Fossilized teeth suggest that our primate ancestors began adding grass-based food to their diets about 400,000 years earlier than experts once thought.
The finding means early hominins took this important step—one of several in that approximate time period—toward becoming Homo sapiens 3.8 million years ago.
The shift in eating habits would have broadened our ancestors’ horizons and improved their species’ capacity for survival, says geologist Naomi Levin of Johns Hopkins University, who led the research.
She and colleagues describe the work online in the Proceedings of the National Academy of Sciences.
Leaving the trees
“You can then range wider,” Levin says of the hominins’ broadening of their diets to include grasses and their roots and also insects or animals that ate grass. “You can be in more places, more resilient to habitat change” and thus more likely to survive, she says.
Previously, hominin diets focused on foods from trees and shrubs. At roughly the same time as the dietary change—during the Pliocene era, 2.6 million to 5.3 million years ago—human precursors were starting to come down out of the trees and travel on two feet on the ground.
“A refined sense for when the dietary changes took place among early humans, in relation to changes in our ability to be bipedal and terrestrial, will help us understand our evolutionary story,” says Levin, an assistant professor of earth and planetary sciences.
“This research reveals surprising insights into the interactions between morphology and behavior among Pliocene primates,” says coauthor Yohannes Haile-Selassie of the Cleveland Museum of Natural History.
“The results not only show an earlier start to grass-based food consumption among hominins and baboons but also indicate that form does not always precede function. In the earliest baboons, dietary shift toward grass occurred before its teeth were specialized for grazing.”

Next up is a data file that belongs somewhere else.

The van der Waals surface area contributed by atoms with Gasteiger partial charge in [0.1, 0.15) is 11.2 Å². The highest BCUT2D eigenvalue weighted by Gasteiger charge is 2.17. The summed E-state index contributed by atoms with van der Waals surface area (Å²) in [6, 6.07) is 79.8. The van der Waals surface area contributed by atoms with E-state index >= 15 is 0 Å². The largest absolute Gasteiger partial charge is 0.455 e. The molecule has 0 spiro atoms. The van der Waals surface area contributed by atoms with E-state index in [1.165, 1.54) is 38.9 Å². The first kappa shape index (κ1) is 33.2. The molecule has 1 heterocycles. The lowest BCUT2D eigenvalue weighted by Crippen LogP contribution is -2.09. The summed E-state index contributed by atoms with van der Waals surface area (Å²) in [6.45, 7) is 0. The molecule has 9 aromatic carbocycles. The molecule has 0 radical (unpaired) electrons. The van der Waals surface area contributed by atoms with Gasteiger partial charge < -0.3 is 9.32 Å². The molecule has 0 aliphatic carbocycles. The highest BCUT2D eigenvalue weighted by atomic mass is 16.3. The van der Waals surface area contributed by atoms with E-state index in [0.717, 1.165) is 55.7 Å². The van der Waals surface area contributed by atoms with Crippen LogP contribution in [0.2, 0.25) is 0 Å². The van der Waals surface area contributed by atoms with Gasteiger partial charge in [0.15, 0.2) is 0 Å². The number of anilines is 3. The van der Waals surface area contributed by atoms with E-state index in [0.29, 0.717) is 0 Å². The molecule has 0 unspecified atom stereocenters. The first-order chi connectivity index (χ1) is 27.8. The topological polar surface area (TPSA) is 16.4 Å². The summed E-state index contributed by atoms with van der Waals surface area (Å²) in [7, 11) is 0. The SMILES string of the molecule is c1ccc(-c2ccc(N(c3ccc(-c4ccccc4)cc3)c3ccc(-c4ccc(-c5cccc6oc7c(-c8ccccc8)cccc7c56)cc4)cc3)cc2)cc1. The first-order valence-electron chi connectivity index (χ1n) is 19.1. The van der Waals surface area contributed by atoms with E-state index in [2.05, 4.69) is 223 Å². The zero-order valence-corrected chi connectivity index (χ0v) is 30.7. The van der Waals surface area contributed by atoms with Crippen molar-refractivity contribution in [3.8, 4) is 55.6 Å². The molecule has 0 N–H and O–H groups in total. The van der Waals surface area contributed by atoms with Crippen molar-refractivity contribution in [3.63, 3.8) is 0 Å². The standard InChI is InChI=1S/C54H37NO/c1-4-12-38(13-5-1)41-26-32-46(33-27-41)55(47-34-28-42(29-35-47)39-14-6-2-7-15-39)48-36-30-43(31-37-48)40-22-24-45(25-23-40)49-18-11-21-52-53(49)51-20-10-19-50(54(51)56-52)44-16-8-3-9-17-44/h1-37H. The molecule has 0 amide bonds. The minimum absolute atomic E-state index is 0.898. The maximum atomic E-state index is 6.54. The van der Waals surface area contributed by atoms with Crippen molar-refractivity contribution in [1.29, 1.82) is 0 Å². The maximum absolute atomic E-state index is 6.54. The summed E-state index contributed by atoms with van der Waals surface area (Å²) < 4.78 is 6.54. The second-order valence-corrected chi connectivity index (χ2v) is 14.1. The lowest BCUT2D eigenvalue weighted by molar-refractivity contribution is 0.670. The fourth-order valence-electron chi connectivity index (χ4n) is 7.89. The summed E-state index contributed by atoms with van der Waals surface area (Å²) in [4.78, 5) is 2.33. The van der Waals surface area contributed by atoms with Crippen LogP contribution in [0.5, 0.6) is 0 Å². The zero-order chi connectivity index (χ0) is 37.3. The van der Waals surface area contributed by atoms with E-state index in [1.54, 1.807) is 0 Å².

Human ancestors and ancient baboons
Researchers analyzed 152 fossil teeth from an array of animals including pigs, antelopes, giraffes, and human ancestors gathered from a roughly 100 square-mile area of what is now the Afar region of Ethiopia.
Among the samples were teeth from hominins—including contemporary humans and our extinct ancestors—believed to represent 16 different individuals, says Levin.
The teeth were examined for carbon isotope distribution, a marker that can distinguish the types of foods the animals ate. The data show that both human ancestors and members of a now-extinct, large species of baboon were eating large amounts of grass-based foods as early as 3.76 million years ago. Previous research dated the earliest evidence for grass-based foods in early human diets to about 3.4 million years ago.
“Timing is critical to understanding the context for this dietary expansion among early humans in relationship to what’s happening in global climate, in vegetation communities in Africa, among other mammals, and in terms of the other evolutionary changes that are happening among early humans,” Levin says. “If we know the timing of events we can start to relate them to one another.”
Levin and Haile-Selassie worked with Stephen R. Frost of the University of Oregon and Beverly Z. Saylor of Case Western Reserve University.
Source: Johns Hopkins University